Connectivity on the 8570w is frankly pretty impressive. A total of five USB ports (two USB 3.0, one combo with eSATA, and one charging port), coupled with a 4-pin FireWire port, a full-size DisplayPort, and even an old school dial-up modem. Our review unit also enjoys a combo BD-ROM/DVD+-RW drive.

Finally, the big selling point the 8570w has over the competition is the ability to upgrade to a 1920x1080, 10-bit IPS DreamColor display. This is something that will probably never not be worth upgrading to, although HP smartly includes a 1600x900 TN panel display as standard. DreamColor is a $525 upgrade, but on the 8570w it's plainly one of the best-looking screens I've seen on a notebook if not the best.

In and Around the HP EliteBook 8570w
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  • Oskars Apša - Tuesday, December 18, 2012 - link

    It matters a lot, none of these menchmarks represent use of 32 megapixel textures for instance?
    And i'll repeat my suggestion, Anandtech has to use real world 3D interior and architectural scenes, with high res. textures.
    Reply
  • lx686x - Tuesday, December 18, 2012 - link

    And I'll also repeat again, it needs to be a benchmark where you can reproduce the exact same environment for all the platforms.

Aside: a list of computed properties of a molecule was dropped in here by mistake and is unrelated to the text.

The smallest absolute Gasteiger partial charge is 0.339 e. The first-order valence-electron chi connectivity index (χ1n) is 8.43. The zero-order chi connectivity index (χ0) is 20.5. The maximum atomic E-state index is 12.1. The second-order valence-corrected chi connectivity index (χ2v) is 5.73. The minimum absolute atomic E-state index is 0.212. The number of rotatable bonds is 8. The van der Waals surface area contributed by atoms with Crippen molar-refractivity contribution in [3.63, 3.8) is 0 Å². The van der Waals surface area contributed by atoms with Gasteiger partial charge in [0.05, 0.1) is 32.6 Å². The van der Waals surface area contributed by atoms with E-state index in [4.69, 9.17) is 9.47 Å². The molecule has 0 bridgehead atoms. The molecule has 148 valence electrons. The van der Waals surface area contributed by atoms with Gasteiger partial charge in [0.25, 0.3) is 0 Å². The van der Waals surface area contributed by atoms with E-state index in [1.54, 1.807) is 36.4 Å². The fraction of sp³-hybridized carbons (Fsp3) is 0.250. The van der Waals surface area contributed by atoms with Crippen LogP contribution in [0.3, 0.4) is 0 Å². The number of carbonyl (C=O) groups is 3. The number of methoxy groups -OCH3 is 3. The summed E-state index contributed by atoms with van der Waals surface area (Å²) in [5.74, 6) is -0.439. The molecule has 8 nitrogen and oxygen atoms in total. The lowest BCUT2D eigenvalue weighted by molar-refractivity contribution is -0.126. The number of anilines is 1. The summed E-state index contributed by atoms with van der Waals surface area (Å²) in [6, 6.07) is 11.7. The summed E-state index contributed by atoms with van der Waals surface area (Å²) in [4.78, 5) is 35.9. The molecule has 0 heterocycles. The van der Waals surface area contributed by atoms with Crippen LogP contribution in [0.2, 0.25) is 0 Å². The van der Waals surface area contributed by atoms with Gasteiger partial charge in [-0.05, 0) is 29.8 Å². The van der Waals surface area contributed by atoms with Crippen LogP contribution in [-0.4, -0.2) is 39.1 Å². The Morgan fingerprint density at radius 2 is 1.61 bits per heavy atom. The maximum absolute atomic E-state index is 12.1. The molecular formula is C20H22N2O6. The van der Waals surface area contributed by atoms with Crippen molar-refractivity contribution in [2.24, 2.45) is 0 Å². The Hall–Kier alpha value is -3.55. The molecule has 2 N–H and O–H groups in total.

And you still haven't provided any suggestion of which benchmark/software to use.

    And you bashed SPEC in your first post for not having textures (textures are only part of the story), it's geared towards 3D, and it does a good job of providing valid numbers for comparison.
    Reply
  • Oskars Apša - Wednesday, December 19, 2012 - link

    The use of real life interiors and objects is my suggestion. Why is it so hard to fathom? :P

    You are right in that sence. Those benchmarks may be good for industiral oil rig piping models, bet the problem is - no High res. textures are tested, they should.

    If there is no such convinient test then Anand can try and make one if they see fit. Anandtech is a review site, not a hobby site that tries only standart tests.
    So they have the obligation to upp the ante if they will continue to write workstation previews but calling them reviews. Really sad considering the work that is put in some gaming gear.

    P.S.

    I'm a reader, and so are you - ask for more, this is not comunism ;)
    Reply
  • Grennum - Wednesday, December 19, 2012 - link

    Making a benchmark like this is no simple task. SPEC is not perfect but it is a standard which is important because you can compare your own personal results to those of Anand's.